When the plaintiff has, therefore, alleged an intermediate amount of damages, the removing party must prove by a preponderance of the evidence that the amount in controversy exceeds $75, 000. Simon v. Wal-Mart Stores, 193 F.3d 848, 850 (5th Cir. 1999); see also De Aguilar v. Boeing Co., 47 F.3d 1404, 1412 (5th Cir. 1995). This showing may be made by either (1) showing that it is facially apparent that the plaintiff's claims likely exceed $75, 000 or (2) setting forth “summary judgment type evidence” of facts in controversy that support a finding of the jurisdictional amount. Manguno, 276 F.3d at 723; Luckett v. Delta Airlines, Inc., 171 F.3d 295, 298 (5th Cir. 1999). “[I]f it is facially apparent from the petition that the amount in controversy exceeds $75, 000 at the time of removal, post-removal affidavits, stipulations, and amendments reducing the amount do not deprive the district court of jurisdiction.” Gebbia v. Wal-Mart Stores, Inc., 233 F.3d 880, 883 (5th Cir. 2000). If the removing defendant cannot show that the amount in controversy is facially apparent, it may be able to prove “by setting forth the facts in controversy - preferably in the removal petition, sometimes by affidavit - that support a finding of the requisite amount.” Luckett, 171 F.3d at 298.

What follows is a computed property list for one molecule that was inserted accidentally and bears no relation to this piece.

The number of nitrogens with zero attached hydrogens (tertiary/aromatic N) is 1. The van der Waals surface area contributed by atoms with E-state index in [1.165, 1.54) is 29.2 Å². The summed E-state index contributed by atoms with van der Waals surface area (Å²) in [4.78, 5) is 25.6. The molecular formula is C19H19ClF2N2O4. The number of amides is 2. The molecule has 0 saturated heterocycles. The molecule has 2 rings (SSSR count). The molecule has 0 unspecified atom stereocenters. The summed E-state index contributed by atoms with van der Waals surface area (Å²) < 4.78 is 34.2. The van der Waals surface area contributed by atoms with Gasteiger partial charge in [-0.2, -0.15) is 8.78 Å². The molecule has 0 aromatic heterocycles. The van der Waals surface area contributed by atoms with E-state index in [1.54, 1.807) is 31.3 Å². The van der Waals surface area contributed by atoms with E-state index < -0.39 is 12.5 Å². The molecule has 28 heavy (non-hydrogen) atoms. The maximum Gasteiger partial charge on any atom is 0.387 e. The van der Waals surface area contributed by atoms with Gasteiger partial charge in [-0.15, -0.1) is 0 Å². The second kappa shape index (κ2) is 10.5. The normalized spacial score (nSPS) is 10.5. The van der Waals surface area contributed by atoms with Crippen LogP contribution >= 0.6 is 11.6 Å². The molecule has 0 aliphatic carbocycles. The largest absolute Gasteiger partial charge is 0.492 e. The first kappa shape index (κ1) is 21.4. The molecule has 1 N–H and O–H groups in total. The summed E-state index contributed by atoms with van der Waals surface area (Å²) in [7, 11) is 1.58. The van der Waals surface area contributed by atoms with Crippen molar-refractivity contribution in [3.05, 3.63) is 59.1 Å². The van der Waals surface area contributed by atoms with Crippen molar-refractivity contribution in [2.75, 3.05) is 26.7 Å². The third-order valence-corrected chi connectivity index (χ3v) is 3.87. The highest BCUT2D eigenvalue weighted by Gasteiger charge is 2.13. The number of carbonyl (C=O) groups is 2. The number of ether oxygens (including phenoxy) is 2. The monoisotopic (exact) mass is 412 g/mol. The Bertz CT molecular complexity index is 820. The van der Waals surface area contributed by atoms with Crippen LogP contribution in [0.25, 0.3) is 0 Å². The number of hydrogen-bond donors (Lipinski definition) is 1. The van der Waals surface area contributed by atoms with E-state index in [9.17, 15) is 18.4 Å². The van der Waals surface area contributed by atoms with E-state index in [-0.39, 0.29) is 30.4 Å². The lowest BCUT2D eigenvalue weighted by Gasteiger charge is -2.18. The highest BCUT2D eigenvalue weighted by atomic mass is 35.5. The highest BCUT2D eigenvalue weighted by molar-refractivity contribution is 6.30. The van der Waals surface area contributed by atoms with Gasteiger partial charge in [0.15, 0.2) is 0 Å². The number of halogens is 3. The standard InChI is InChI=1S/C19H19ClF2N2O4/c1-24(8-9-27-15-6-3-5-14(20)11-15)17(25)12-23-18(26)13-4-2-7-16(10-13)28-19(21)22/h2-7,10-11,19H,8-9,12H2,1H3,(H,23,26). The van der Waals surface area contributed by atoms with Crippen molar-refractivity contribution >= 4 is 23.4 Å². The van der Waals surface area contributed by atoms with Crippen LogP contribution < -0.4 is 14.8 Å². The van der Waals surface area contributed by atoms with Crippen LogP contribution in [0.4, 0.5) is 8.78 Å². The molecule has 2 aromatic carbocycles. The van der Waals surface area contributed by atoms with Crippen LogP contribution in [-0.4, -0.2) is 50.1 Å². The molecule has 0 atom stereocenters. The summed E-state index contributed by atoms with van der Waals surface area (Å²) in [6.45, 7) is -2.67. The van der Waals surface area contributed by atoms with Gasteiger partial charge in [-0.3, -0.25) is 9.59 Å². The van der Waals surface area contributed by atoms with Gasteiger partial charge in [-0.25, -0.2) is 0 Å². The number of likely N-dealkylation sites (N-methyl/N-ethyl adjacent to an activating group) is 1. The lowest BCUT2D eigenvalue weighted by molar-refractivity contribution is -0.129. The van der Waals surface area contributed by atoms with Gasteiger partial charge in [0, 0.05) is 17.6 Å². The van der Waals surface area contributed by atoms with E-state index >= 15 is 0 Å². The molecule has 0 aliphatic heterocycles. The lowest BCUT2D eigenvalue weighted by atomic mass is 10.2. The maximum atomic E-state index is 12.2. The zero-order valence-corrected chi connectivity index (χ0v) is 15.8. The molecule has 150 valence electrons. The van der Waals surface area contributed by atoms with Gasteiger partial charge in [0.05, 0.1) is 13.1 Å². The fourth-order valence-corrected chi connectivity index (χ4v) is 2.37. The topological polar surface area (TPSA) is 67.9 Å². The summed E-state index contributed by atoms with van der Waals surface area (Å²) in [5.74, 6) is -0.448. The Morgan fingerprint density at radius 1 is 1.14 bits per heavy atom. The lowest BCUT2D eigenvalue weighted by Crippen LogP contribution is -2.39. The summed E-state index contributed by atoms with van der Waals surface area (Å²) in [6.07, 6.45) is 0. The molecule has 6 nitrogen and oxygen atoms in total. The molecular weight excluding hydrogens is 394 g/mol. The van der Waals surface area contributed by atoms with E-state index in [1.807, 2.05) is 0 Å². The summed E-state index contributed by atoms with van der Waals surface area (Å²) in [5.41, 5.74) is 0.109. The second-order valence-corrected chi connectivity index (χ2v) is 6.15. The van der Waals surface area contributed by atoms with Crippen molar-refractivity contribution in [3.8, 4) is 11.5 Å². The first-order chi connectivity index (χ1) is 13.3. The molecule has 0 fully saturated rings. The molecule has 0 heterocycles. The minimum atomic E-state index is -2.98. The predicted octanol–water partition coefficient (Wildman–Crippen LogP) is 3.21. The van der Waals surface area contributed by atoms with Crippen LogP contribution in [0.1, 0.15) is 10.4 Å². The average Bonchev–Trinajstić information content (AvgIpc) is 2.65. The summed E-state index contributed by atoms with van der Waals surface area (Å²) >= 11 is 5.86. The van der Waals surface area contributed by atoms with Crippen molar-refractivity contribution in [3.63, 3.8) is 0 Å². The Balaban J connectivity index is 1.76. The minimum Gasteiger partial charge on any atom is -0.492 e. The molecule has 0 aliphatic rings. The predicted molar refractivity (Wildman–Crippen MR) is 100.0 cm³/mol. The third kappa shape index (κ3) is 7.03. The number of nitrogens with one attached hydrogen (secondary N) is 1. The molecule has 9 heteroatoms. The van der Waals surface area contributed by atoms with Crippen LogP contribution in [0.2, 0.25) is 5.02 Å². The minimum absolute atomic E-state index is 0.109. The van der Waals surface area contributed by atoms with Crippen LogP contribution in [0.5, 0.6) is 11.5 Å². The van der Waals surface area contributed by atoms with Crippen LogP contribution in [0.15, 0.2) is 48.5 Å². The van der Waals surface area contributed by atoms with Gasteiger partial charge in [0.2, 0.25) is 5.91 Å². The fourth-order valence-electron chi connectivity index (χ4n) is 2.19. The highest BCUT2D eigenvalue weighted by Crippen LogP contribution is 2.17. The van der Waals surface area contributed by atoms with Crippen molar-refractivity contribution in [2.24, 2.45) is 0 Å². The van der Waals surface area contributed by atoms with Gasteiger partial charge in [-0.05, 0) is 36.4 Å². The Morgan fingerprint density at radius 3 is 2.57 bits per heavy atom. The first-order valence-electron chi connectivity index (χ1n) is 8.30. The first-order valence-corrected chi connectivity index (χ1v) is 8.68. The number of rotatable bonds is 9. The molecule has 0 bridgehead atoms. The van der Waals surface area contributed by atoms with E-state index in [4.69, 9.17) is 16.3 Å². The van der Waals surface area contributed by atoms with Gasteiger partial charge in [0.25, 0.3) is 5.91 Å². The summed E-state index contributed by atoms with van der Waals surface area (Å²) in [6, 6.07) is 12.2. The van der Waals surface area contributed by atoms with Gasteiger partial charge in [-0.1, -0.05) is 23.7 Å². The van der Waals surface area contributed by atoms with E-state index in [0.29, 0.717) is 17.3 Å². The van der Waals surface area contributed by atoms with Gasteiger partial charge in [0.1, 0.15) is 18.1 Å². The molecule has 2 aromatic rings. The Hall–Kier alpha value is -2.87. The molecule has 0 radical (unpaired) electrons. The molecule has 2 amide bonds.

If the removing party satisfies its burden, the plaintiff can only defeat removal by showing that it is “legally certain that his recovery will not exceed the amount stated in the state complaint.” De Aguilar, 47 F.3d at 1412; see St. Paul Mercury Indemn. Co. v. Red Cab Co., 303 U.S. 283, 289 (1938) (β€œIt must appear to a legal certainty that the claim is really for less than the jurisdictional amount to justify dismissal.”). Absent a statute that restricts recovery, β€œ[l]itigants who want to prevent removal must file a binding stipulation or affidavit with their complaints; once a defendant has removed ...